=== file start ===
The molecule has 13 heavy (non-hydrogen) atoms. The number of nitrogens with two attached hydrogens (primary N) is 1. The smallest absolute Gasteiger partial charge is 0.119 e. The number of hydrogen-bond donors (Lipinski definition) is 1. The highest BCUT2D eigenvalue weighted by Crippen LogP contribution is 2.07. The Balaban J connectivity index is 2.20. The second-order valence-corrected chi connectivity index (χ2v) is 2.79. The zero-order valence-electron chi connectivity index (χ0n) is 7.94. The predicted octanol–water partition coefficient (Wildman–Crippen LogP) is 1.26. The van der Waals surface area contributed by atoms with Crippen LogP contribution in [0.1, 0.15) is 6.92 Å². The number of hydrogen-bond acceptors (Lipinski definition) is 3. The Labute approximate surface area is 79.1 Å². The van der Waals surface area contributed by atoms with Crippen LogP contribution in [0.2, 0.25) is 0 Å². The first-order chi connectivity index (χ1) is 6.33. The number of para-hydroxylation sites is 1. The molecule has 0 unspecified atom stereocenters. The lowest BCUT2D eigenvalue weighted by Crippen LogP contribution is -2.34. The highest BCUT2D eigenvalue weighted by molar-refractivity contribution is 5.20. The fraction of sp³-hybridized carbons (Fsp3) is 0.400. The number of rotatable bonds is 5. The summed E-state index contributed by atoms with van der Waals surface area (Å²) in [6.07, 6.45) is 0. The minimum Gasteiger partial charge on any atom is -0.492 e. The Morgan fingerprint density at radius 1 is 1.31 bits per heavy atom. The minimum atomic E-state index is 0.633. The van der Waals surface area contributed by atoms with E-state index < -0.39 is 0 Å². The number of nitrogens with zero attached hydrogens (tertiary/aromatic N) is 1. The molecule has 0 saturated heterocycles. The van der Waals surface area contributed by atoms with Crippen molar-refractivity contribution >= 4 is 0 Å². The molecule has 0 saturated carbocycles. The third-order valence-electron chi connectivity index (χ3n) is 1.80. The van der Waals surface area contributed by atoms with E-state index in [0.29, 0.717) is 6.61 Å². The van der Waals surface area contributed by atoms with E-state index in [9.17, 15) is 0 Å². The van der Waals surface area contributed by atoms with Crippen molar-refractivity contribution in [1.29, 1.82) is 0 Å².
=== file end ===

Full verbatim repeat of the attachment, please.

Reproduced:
The molecule has 13 heavy (non-hydrogen) atoms. The number of nitrogens with two attached hydrogens (primary N) is 1. The smallest absolute Gasteiger partial charge is 0.119 e. The number of hydrogen-bond donors (Lipinski definition) is 1. The highest BCUT2D eigenvalue weighted by Crippen LogP contribution is 2.07. The Balaban J connectivity index is 2.20. The second-order valence-corrected chi connectivity index (χ2v) is 2.79. The zero-order valence-electron chi connectivity index (χ0n) is 7.94. The predicted octanol–water partition coefficient (Wildman–Crippen LogP) is 1.26. The van der Waals surface area contributed by atoms with Crippen LogP contribution in [0.1, 0.15) is 6.92 Å². The number of hydrogen-bond acceptors (Lipinski definition) is 3. The Labute approximate surface area is 79.1 Å². The van der Waals surface area contributed by atoms with Crippen LogP contribution in [0.2, 0.25) is 0 Å². The first-order chi connectivity index (χ1) is 6.33. The number of para-hydroxylation sites is 1. The molecule has 0 unspecified atom stereocenters. The lowest BCUT2D eigenvalue weighted by Crippen LogP contribution is -2.34. The highest BCUT2D eigenvalue weighted by molar-refractivity contribution is 5.20. The fraction of sp³-hybridized carbons (Fsp3) is 0.400. The number of rotatable bonds is 5. The summed E-state index contributed by atoms with van der Waals surface area (Å²) in [6.07, 6.45) is 0. The minimum Gasteiger partial charge on any atom is -0.492 e. The Morgan fingerprint density at radius 1 is 1.31 bits per heavy atom. The minimum atomic E-state index is 0.633. The van der Waals surface area contributed by atoms with E-state index < -0.39 is 0 Å². The number of nitrogens with zero attached hydrogens (tertiary/aromatic N) is 1. The molecule has 0 saturated heterocycles. The van der Waals surface area contributed by atoms with Crippen molar-refractivity contribution >= 4 is 0 Å². The molecule has 0 saturated carbocycles. The third-order valence-electron chi connectivity index (χ3n) is 1.80. The van der Waals surface area contributed by atoms with E-state index in [0.29, 0.717) is 6.61 Å². The van der Waals surface area contributed by atoms with E-state index in [9.17, 15) is 0 Å². The van der Waals surface area contributed by atoms with Crippen molar-refractivity contribution in [1.29, 1.82) is 0 Å².